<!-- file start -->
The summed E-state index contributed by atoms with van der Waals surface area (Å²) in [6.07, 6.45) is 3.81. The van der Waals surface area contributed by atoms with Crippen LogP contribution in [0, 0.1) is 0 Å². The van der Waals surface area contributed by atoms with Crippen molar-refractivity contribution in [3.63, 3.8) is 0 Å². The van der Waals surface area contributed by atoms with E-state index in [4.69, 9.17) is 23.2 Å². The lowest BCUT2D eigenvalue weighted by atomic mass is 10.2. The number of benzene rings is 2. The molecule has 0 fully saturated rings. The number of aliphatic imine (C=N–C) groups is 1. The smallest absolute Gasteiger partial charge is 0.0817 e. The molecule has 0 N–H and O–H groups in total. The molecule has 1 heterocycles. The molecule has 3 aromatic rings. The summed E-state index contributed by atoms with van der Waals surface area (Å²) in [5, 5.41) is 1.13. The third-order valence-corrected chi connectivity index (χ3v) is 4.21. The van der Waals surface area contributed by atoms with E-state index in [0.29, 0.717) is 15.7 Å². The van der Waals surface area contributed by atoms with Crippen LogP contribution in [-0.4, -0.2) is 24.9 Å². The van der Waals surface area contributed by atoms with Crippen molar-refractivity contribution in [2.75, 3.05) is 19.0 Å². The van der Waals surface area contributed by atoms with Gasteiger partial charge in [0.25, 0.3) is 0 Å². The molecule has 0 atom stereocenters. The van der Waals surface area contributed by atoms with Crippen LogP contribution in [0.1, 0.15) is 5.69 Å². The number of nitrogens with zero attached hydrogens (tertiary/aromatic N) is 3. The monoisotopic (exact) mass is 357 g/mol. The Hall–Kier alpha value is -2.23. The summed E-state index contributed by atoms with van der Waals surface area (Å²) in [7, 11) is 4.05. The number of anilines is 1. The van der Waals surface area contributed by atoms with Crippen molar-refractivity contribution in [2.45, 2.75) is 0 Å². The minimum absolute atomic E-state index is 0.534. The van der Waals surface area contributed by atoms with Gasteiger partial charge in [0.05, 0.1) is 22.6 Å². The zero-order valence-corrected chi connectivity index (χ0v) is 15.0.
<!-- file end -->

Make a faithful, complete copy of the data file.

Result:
The summed E-state index contributed by atoms with van der Waals surface area (Å²) in [6.07, 6.45) is 3.81. The van der Waals surface area contributed by atoms with Crippen LogP contribution in [0, 0.1) is 0 Å². The van der Waals surface area contributed by atoms with Crippen molar-refractivity contribution in [3.63, 3.8) is 0 Å². The van der Waals surface area contributed by atoms with E-state index in [4.69, 9.17) is 23.2 Å². The lowest BCUT2D eigenvalue weighted by atomic mass is 10.2. The number of benzene rings is 2. The molecule has 0 fully saturated rings. The number of aliphatic imine (C=N–C) groups is 1. The smallest absolute Gasteiger partial charge is 0.0817 e. The molecule has 0 N–H and O–H groups in total. The molecule has 1 heterocycles. The molecule has 3 aromatic rings. The summed E-state index contributed by atoms with van der Waals surface area (Å²) in [5, 5.41) is 1.13. The third-order valence-corrected chi connectivity index (χ3v) is 4.21. The van der Waals surface area contributed by atoms with E-state index in [0.29, 0.717) is 15.7 Å². The van der Waals surface area contributed by atoms with Crippen LogP contribution in [-0.4, -0.2) is 24.9 Å². The van der Waals surface area contributed by atoms with Crippen molar-refractivity contribution in [2.75, 3.05) is 19.0 Å². The van der Waals surface area contributed by atoms with Gasteiger partial charge in [0.25, 0.3) is 0 Å². The molecule has 0 atom stereocenters. The van der Waals surface area contributed by atoms with Crippen LogP contribution in [0.1, 0.15) is 5.69 Å². The number of nitrogens with zero attached hydrogens (tertiary/aromatic N) is 3. The monoisotopic (exact) mass is 357 g/mol. The Hall–Kier alpha value is -2.23. The summed E-state index contributed by atoms with van der Waals surface area (Å²) in [7, 11) is 4.05. The number of anilines is 1. The van der Waals surface area contributed by atoms with Crippen molar-refractivity contribution in [2.45, 2.75) is 0 Å². The minimum absolute atomic E-state index is 0.534. The van der Waals surface area contributed by atoms with Gasteiger partial charge in [0.05, 0.1) is 22.6 Å². The zero-order valence-corrected chi connectivity index (χ0v) is 15.0.